Tag Archives: library

Haikus: High School Redux

High School Redux

Wearing blue sweater,
Laughing, leaning against tree–
Forever fall day.

Sister’s purple room,
Entwined in discovery–
Lethargic at school.

Basketball warmup,
Entangled, breathless on mats–
The gym door slammed shut.

Christmas gift in hand,
Eggnog nutmeg forgetful–
We reignited.


My Slow (Boring) Life

Earth Pacific Globe (Wiki Common

Earth Pacific Globe (Wiki Common

Blues, basketball, bunnies, beer…honestly, how boring can it be? On a Saturday night, the comfortable isn’t always enough. I need to be outside of my comfort zone. There are more and less productive ways to get there, and I am up for either one!

More true confessions: sometimes I get bored on the days when I decide to practice the slow and simple life. It’s just that simple. Or I’m just that simple. Simple enough to write about my supposed simple life on my iPhone 5!

I biked to the pool, did a little claim-jumping–chairs, good spot, the usual–biked to the library, borrowed some books and a DVD, biked home to grab forgotten items & prevent DVD from melting, and back to the pool. The public pool. St. Circe is now boring herself to tears. So sorry, dear readers!

While others slept, Simple Circe was lavishing tender loving care on peas and romaine lettuce. If the tomato plants are wilting, you know it’s bad! A direct western exposure on a 90-plus degree day means over 100 degrees in the sun. Then time to hang the laundry on the line. For the record, my donated second-hand, mini-Miele did the wash. No down by the river, brook, or trough today or any other day. As mentioned, one woman’s trash is another woman’s treasure.

Or is that confused, conflicted Circe? Despite my promise in an earlier post, my artichoke has yet to save the world. The little things we do just aren’t enough. They may be enough to assuage our guilt for a short while, &amp are, I firmly believe, never in vain, but they are not enough.

One “simple-lifer” around here just took a two-hour nap–yes, I’m jealous! That’s a simple act I would emulate if I only could! He is equally unconflicted about this evening. His unwavering plan is to watch the Pacers and Heat. I will join him. Watching a fast-moving basketball game slows down my own spinning wheels.

You knew the Pacers were going to win, didn’t you? They are an unusual team: A lot of 3-guards or small forward types. Coach can neither go big nor small, just medium-large. My greatest delight is to watch a ball-handler, a shooting point guard. But aside from more rimming out, it wasn’t a bad game. It is now Sunday, and I am still wrapping up Saturday.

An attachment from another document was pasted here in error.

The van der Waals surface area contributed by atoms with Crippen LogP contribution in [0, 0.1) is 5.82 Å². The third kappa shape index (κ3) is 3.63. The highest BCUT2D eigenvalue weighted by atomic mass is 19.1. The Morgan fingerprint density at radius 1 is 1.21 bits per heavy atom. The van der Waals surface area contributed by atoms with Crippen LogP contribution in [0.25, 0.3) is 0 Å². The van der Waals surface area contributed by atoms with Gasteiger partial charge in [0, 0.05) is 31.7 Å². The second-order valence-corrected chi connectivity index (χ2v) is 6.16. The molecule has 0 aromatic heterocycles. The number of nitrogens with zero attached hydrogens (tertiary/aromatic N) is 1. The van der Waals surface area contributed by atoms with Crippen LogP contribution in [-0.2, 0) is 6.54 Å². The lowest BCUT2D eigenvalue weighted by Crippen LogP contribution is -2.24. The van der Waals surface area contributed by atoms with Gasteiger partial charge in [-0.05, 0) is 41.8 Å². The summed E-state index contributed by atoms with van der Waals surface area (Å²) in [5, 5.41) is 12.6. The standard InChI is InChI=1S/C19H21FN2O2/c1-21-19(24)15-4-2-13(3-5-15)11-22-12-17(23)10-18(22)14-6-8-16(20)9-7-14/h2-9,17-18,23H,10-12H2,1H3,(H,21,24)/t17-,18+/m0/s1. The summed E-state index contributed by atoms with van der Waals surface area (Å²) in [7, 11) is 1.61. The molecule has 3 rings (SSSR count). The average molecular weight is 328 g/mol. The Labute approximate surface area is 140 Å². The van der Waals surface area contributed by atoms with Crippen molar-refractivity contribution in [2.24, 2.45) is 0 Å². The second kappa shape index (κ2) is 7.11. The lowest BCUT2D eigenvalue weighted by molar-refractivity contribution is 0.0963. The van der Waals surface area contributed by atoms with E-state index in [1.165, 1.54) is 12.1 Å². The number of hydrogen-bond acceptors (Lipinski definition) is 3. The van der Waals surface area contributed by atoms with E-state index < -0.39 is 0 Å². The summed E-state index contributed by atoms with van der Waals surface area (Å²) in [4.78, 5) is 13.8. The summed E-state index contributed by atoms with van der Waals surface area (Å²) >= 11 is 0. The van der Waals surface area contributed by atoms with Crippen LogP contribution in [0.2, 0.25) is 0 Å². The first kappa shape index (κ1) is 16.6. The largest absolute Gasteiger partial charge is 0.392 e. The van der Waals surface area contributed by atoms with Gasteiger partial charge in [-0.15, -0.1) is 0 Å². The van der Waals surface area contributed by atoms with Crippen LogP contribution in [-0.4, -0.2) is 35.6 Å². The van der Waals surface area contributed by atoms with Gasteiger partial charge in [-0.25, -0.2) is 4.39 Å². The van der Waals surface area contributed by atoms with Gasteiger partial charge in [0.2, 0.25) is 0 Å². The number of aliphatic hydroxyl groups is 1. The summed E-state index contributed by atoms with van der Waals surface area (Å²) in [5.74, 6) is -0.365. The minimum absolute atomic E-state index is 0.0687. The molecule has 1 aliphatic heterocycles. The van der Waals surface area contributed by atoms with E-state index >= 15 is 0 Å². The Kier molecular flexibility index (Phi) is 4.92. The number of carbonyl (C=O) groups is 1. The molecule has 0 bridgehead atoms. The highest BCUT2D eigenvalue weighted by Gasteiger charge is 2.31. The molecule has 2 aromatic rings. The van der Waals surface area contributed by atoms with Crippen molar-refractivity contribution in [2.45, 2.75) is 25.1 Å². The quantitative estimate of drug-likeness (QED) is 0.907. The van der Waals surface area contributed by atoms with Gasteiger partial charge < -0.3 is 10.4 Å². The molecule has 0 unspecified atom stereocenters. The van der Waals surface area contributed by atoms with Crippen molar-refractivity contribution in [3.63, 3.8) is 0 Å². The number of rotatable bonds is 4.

What I cannot wrap up today or tomorrow is how I can remain a woman so divided: from franchise (corporate) sports late last night to a long hot morning picking organic strawberries and snap peas in a CSA (Community Supported Agriculture) field.

“Think Globally. Act Locally” is a fine sentiment, along the lines of “charity begins at home,” but we now live in a “glocal” world. The global is local, and the local–act, purchase, and vote–resonates globally. We first-worlders, whether in the U.S., Canada, Sweden, Denmark, or Germany, are but well-intentioned hypocrites unless we adopt radically different lifestyles.

See you at the Bread and Puppet Theatre later this summer? Or maybe along El Camino de Compostela? More opportunity for thought. But does raising political awareness and allowing oneself meditative pilgrimage time bring about change? Maybe you will have moved into your solar-powered geodesic dome house, and I will be left to puzzle alone.

A Luddite’s Lament: Doomsday Books

in the style of e.e. cummmings:

doomsday books

when the number 2 pencils are sharpened,

the yellow pads spring sprightly to attention

ready to receive homage in leaden latin characters,

not characters produced with digital code, but analog.

analogously, alone, the writer, typing or writing,

threading by memory that fall day when the bicycle was blue and

the boy shook his hair back out of his eyes

while the girl held on & thought, maybe,

she had discovered love.

the three-hole punch is at the ready; the swingline stapler standing by its side,

while on the turntable neil young sings songs of remorse,

remorse, regret, reform, refrain

down by the river country girl.

the library’s hints and smells of bygone years

pages crinkled



the dust

of ages, of pages, of time past, time forgotten, time imagined

time travel

time and again




(I acknowledge my debt to Connie Willis author of Doomsday Book, published in 1993, and to Jack Finney author of Time and Again, published in 1970. Also Neil Young and Crazy Horse and Crosby, Still, Nash & Young, and for Neil Young’s songs “Down by the River” on Everybody Knows this is Nowhere and “Country Girl” on CSNY’s Déjà Vu.)